Informative line

### Definition Of Limit

Learn definition of infinite limit calculus with examples, one sided limits, and vertical asymptotes. Practice to find limits from a graph.

# Definition of Limit

• Consider the function

$$f(x)=x^2+x+1$$

The values of $$'f'$$ for values of x which are near $$x = 1$$, are as shown:

$$x$$ $$f(x)$$ $$x$$ $$f(x)$$
.7 2.19 1.3 3.99
.8 2.44 1.2 3.64
.9 2.71 1.1 3.31
.95 2.8525 1.05 3.1525
.99 2.9701 1.01 3.031
.999 2.997 1.001 3.003

Observe that as $$x$$ approaches close to 1, the values of $$f(x)$$ approach 3. We write this as

$$\lim\limits_{x\rightarrow 1}(x^2+x+1)=3$$    (lim is short for the Limit)

• $$\lim\limits_{x\rightarrow a}f(x)=k$$ will mean that as  $$x$$ takes values closer and closer to 'a', $$f(x)$$ will take values closer and closer to k.
• We are not interested in what is happening at $$x=a$$ in the above problem. In fact, function may not be defined at $$x=a$$.

#### Find $$\lim\limits_{x\rightarrow 2}(x^2+2x+4)$$ by taking values of x closer to 2 on both sides of x = 2.

A 12

B 8

C 1

D –4

×

Look at the table:

$$x$$ $$f(x)=x^2+2x+4$$ $$x$$ $$f(x)=x^2+2x+4$$
1.7 10.29 2.3 13.89
1.8 10.84 2.2 13.24
1.9 11.41 2.1 12.61
1.99 11.94 2.01 12.06
1.999 11.994 2.001 12.006

Look at the values of $$f(x)$$ at  x = 1.999 and x = 2.001, these values are very close to 12. So, we guess the value of limit is 12.

### Find $$\lim\limits_{x\rightarrow 2}(x^2+2x+4)$$ by taking values of x closer to 2 on both sides of x = 2.

A

12

.

B

8

C

1

D

–4

Option A is Correct

# One Sided Limits

Note that  $$x\rightarrow2$$  means $$x$$ takes values very close to 2, we now distinguish between the two cases when $$x$$  is close to '2' but higher  than '2' and lower than '2'.

So,

$$x\rightarrow a^+$$   $$\Rightarrow$$  $$x$$ takes values close to 'a' but higher than 'a'

$$x\rightarrow a^-$$    $$\Rightarrow$$ $$x$$ takes values close to 'a' but lower than 'a'

So,

$$x\rightarrow 3^-$$ will mean $$x$$ = 2.9999 and

$$x\rightarrow 3^+$$ will mean  $$x$$ = 3.0001

• $$\lim\limits_{x\rightarrow a^-} f(x)=L$$ will mean that values of f(x) approach L. When we take values of  $$x$$ closer to 'a' and lower than 'a' or simply the left hand limit of f(x) at $$x = a$$  is L.
• Similarly, $$\lim\limits_{x\rightarrow a^+} f(x)=M$$ will mean that right hand limit of f(x) at  $$x = a$$  is M.

#### Let  f(x) = –1   if   $$x\geq1$$  ... (1) f(x) = 2     if   $$x<1$$   ... (2)  The value of $$\lim\limits_{x\rightarrow 1^+} f(x)$$ will be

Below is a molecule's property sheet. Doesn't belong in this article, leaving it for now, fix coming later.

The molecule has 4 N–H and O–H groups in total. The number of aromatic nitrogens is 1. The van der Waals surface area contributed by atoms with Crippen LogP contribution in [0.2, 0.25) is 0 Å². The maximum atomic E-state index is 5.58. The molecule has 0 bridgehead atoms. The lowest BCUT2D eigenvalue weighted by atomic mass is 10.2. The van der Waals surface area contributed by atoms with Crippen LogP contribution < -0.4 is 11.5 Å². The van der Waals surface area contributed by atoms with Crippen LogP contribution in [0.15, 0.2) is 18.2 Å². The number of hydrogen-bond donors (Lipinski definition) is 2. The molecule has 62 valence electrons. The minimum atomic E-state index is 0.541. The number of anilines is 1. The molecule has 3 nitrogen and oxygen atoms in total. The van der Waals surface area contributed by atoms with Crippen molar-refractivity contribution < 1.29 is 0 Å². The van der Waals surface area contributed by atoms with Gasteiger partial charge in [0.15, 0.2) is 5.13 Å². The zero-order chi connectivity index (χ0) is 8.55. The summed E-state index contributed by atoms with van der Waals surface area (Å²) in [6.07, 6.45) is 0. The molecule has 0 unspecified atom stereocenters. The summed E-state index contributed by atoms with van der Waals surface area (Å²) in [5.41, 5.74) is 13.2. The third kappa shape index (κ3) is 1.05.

A 5

B 7

C –1

D 8

×

$$x\rightarrow 1^+$$ means x = 1.001,

So, rule number (1) will apply.

$$\because$$ $$f(x) = –1$$   if   $$x\geq1$$

$$\therefore$$ $$\lim\limits_{x\rightarrow 1^+} f(x)=-1$$

### Let  f(x) = –1   if   $$x\geq1$$  ... (1) f(x) = 2     if   $$x<1$$   ... (2)  The value of $$\lim\limits_{x\rightarrow 1^+} f(x)$$ will be

A

5

.

B

7

C

–1

D

8

Option C is Correct

# Existence of Limit

We say that

$$\lim\limits_{x\rightarrow a}f(x)$$ exists if

$$\lim\limits_{x\rightarrow a^{-}}f(x)=\lim\limits_{x\rightarrow a^{+}}f(x)$$

or left hand limit at ''x = a" = right hand limit at ''x = a''.

To find the existence of the limit $$\lim\limits_{x\rightarrow a}f(x)$$ we find

• R.H.L. = $$\lim\limits_{x\rightarrow a^+}f(x)$$ (look at the height of graph to immediate right of a )
• L.H.L. = $$\lim\limits_{x\rightarrow a^-}f(x)$$ (look at the height of graph to immediate left of a).

Compare both values, if they are not equal we say that limit doesn't exist. If they are equal we say limit exists and equals R.H.L. or L.H.L.

#### The graph of a function $$'f'$$ is shown in figure. Which of the following limit exists?

A $$\lim\limits_{x\rightarrow 1}f(x)$$

B $$\lim\limits_{x\rightarrow {-3}}f(x)$$

C $$\lim\limits_{x\rightarrow {3}}f(x)$$

D $$\lim\limits_{x\rightarrow {4}}f(x)$$

×

Consider option (A)

$$\lim\limits_{x\rightarrow {1^+}}f(x)=2$$ (height of the graph at 1+)

$$\lim\limits_{x\rightarrow {1^-}}f(x)=1$$ (height of the graph at 1)

Now, $$\lim\limits_{x\rightarrow {1^+}}f(x)\neq \lim\limits_{x\rightarrow {1^-}}f(x)$$

so,  $$\lim\limits_{x\rightarrow {1^+}}f(x)$$ does not exist.

Consider option (B)

$$\lim\limits_{x\rightarrow {-3^+}}f(x)=0$$ (height of the graph at –3+)